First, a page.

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Harris: Always at Home in Nashville : Music: Singer, who performs Monday in Santa Ana, says that she has been embraced, never shunned, by the country establishment.


Over the years, any number of articles have posited Emmylou Harris as a country renegade, which she truly was when she first picked up the torch of her friend and mentor, country-rock iconoclast Gram Parsons.

Such stories--including one in the August issue of Vogue--usually go on to note how long it took the Nashville music scene to accept Harris.

Tales of such adversity make for good copy. But at least one person says it wasn't actually like that.

"You know, that's really not true," Harris said by phone from Los Angeles earlier this week. "I don't know where that got started, because I was really accepted right off the bat without even trying to be accepted. I did an album ("Pieces of the Sky" in 1975) where I didn't have any idea what was going to happen with it, I started getting No. 1 country singles, and Nashville has always opened its arms to me. So I never had any resistance from Nashville."

She's feeling kind of cozy with the country bastion herself. She's lived there since the mid-'80s, is a member of the Grand Ole Opry and is president of the Country Music Foundation ("I'm sort of their cheerleader," is how she describes the job). These days, she's referred to as the First Lady of Country and the Godmother of the New Traditionalists, among other laudatory titles.

This still doesn't guarantee that everything goes exactly as she would have it. Her recent "Emmylou Harris and the Nash Ramblers at the Ryman" is as beautiful a country album as one is likely to hear this decade, but it stalled at No. 32 on the country chart and dropped off entirely after 12 weeks.

It's enough to give one an achy, breaky heart.

The live album was her debut recording with her band of the last two years, the Nash Ramblers. She assembled the acoustic, bluegrass-steeped group after throat problems aggravated by singing over electric instruments caused her to disband her legendary Hot Band. For 15 years, the group had been a home for such monster players and future stars as Ricky Skaggs, Vince Gill, Rodney Crowell, James Burton and Albert Lee.


The Nash Ramblers more than live up to the challenge of following the Hot Band, playing with a near-magical empathy and skill. The group is made up of ex-Blue Grass Revival fiddle and mandolin player Sam Bush, onetime Burrito Brother Al Perkins, drummer Larry Atamanuik, guitarist Randy Stewart and bassist Mark Winchester, who recently replaced the group's original bassist, Roy Huskey Jr.

Backed by the mountain-stream purity of their strings and vocal harmonies, Harris has never sounded better than on the current album, which was recorded in concert last year at Nashville's legendary Ryman Auditorium, former home of the Grand Ole Opry.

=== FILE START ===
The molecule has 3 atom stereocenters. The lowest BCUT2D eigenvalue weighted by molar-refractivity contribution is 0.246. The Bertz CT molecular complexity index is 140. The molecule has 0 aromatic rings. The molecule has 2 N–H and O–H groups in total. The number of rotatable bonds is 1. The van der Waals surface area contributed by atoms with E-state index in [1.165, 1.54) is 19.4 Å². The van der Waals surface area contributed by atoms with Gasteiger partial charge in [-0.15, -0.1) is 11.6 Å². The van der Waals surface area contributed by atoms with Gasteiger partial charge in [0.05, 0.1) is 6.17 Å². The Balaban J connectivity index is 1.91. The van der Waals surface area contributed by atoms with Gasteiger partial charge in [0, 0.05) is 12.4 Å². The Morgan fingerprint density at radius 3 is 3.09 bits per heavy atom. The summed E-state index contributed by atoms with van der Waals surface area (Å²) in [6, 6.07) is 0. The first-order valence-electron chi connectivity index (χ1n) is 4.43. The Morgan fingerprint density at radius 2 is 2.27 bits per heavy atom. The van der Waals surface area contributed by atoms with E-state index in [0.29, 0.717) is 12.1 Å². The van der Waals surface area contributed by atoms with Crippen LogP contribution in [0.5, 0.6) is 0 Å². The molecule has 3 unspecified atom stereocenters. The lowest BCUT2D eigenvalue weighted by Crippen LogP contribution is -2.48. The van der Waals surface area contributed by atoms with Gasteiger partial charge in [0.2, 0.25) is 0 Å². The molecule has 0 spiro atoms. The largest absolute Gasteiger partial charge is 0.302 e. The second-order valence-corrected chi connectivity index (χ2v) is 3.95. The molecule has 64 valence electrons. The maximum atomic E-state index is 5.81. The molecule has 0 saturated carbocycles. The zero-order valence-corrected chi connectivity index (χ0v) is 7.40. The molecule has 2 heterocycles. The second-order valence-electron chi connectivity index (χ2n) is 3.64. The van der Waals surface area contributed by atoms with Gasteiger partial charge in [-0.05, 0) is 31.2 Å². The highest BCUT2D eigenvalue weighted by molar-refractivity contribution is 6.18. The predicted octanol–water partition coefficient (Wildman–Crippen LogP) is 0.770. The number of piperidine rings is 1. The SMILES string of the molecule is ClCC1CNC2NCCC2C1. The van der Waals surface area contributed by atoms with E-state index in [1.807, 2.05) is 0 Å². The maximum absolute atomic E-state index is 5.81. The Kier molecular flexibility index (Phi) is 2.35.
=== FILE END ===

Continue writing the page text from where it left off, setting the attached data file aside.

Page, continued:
To Harris, it's no great secret why the album didn't chart well:

"The record company didn't think there were any singles on it. So there was very little airplay, because right now if you don't have a Top 40 radio hit, you just don't get played. It's selling well overseas, and it's doing well here, considering there hasn't been any airplay."

Although she differs with her label about the potential of the album's songs, she's not overly upset about the situation.

"I still don't know what a hit single is after all these years, though I certainly think that everything on the album is as good as anything I've heard on the radio. But I've managed to survive radio before, so I don't calculate my career or my success by radio."


She does have mixed feelings about the state of country radio.

"In one sense, I think it's really good now, because certainly the people who are having mainstream country success now, there's no question that they are country artists. I think there was a time a few years ago when what stations played was sort of a more watered-down pop music, which was neither fish nor fowl.

"But it seems to be there are artists that are sort of left of center, that are slightly different, that are pushing the envelope a little bit, who are getting left by the wayside. I'm speaking more of up-and-coming artists who really need that radio exposure to be known--I've already got a constituency out there. These new artists need a place to be heard.

"I think there's room for many different variations on the country-music theme. Growing up on the radio in the '60s, you get spoiled because you heard so many different types of music. I don't think there's a radio format that showcases that kind of taste, and I think there's a lot of people who have a more eclectic taste than is being represented by radio now."

Harris may be used to getting her share of hits and misses, and one gets the impression that any fretting she's done over the Ryman album's poor sales is on behalf of her band, which she is justly proud of.

"I'm really enjoying this lineup a lot," she said. "It's really helped me to be working in a slightly different territory. Even though I'm able to do all my old material with them, it feels fresh and new. I got a whole new lease on my music when I changed the band."

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